I’d do some “If you’ve never seen Slings & Arrows” banter here, but seriously, if you’ve never seen Slings & Arrows, stop reading and go watch it. It’s just that good. To recap, each of the three seasons maps to one of Shakespeare’s plays – Hamlet, Macbeth, King Lear (with some side plots thrown in, too). We’re introduced to the series via Geoffrey, our director, who once had a nervous breakdown after he played Hamlet (and yes, now he’s directing it). He’s haunted by the ghost of his own former director.  Meanwhile we get to see what makes a Shakespeare festival work, from how they rehearse to how they make money.

And now they’re pitching a prequel about the origins of the festival itself, back in post war America in the 1950s?  I’m not sure what play that’s going to map to, or how much of the original cast would still be relevant, but the original just has so much credibility that I’d get in line to see what the creators come up with next.  I hope somebody picks it up.

 

 

That’s Just, Like, Your Point of View, Man

Here’s a simple game. Pick a play.  Now pretend you’re doing a production where the gimmick is that it’s told from a different character’s point of view than normal. Which play do you pick, which character and how does the play change?

In most cases, this is going to create a much shorter play, because the character you pick will often have less stage time than the stars.

Maybe we do The Tempest told from the perspective of King Alonso?  Coming home from a wedding he’s caught in a storm, shipwrecked on an island, his son drowned. Suddenly he’s standing face to face with Prospero, who he’s thought dead for the past fifteen years.

Or how about King Lear from Fool’s point of view? That could be interesting.  Lot of different ways to interpret just how much Fool knows.

Twelfth Night from Malvolio’s POV?

Romeo and Juliet as seen by Lord Capulet? That could be interesting. There’s an almost fight scene, there’s him getting fined by the Prince, there’s a wedding to plan, a big dance party, an argument with his daughter, the death of Tybalt, the death of Juliet…

Winter’s Tale from Hermione’s point of view would make a funny comic short. Gets accused of adultery by her husband, goes to live with her friend who promises to fix everything. Cut to twelve years later when she says, “ok, he’s coming. Pretend you’re a statue.”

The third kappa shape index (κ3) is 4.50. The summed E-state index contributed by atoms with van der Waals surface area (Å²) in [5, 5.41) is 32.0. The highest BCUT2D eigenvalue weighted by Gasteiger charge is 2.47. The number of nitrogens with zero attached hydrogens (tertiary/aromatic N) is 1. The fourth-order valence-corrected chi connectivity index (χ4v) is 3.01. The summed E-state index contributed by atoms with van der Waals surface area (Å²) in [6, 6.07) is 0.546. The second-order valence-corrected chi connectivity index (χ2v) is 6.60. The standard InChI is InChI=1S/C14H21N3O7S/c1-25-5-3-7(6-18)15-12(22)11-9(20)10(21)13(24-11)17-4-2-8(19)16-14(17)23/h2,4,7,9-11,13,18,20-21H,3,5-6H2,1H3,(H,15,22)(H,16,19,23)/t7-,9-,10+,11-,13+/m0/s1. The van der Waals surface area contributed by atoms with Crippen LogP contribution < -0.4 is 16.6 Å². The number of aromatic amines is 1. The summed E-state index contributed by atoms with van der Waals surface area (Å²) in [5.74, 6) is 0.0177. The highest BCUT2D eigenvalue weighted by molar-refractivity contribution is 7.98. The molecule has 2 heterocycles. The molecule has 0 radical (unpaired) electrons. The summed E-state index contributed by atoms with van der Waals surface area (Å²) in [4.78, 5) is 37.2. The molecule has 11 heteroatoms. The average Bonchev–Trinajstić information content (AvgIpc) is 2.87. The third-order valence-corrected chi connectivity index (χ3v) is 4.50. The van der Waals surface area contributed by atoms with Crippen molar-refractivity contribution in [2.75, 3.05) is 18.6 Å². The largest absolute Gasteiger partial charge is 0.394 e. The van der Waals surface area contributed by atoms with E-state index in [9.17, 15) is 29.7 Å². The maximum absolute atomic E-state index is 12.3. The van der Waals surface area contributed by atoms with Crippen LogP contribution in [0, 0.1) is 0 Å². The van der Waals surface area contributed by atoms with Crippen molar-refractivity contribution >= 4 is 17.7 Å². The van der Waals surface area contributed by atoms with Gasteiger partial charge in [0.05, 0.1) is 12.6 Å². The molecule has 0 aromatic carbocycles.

Who else?

 

Shakespeare Hated Women Because They Gave Him Syphilis

Or so Sir Anthony Sher and Professor Sir Jonathan Bate would suggest, according to this article.

The logic seems to go like this:

There’s a really nasty anti-female diatribe in King Lear.

Perhaps it’s autobiographical? Perhaps Shakespeare had something against women?

Hey you know, in the sonnets he mentions mercury baths, and that’s where people went when you had syphilis.

Yeah, yeah!  And another thing, he wasn’t seen around the king very much, and there was a law that if you had syphilis you couldn’t be anywhere near the king!

They then play connect the dots and suggest that if he had syphilis, he got it from a woman, and therefore had some degree of resentment there.

I think my favorite part of the article (and please take that with a heavy, sarcastic eye roll) is where they mention “Oh yeah, and then there’s that thing where Shakespeare might be gay. Which doesn’t mean that he was anti-women, but, you know, I’m just sayin’.”

So confused.  If you give any credit to the theory that he was gay, then doesn’t that completely destroy everything else you’ve said in the article?  “Shakespeare said misogynistic stuff so maybe he hated women because a woman gave him a venereal disease. Or maybe he was gay, which wouldn’t have anything to do with why he hated women.”  THEN IF YOU THINK HE’S GAY WHY DID HE HATE WOMEN? AND IF YOU DON’T THINK HE’S GAY WHY DID YOU BRING IT UP?

Anybody else pulling their hair out on this one?  Careful though, they say that losing your hair was also a sign of syphilis.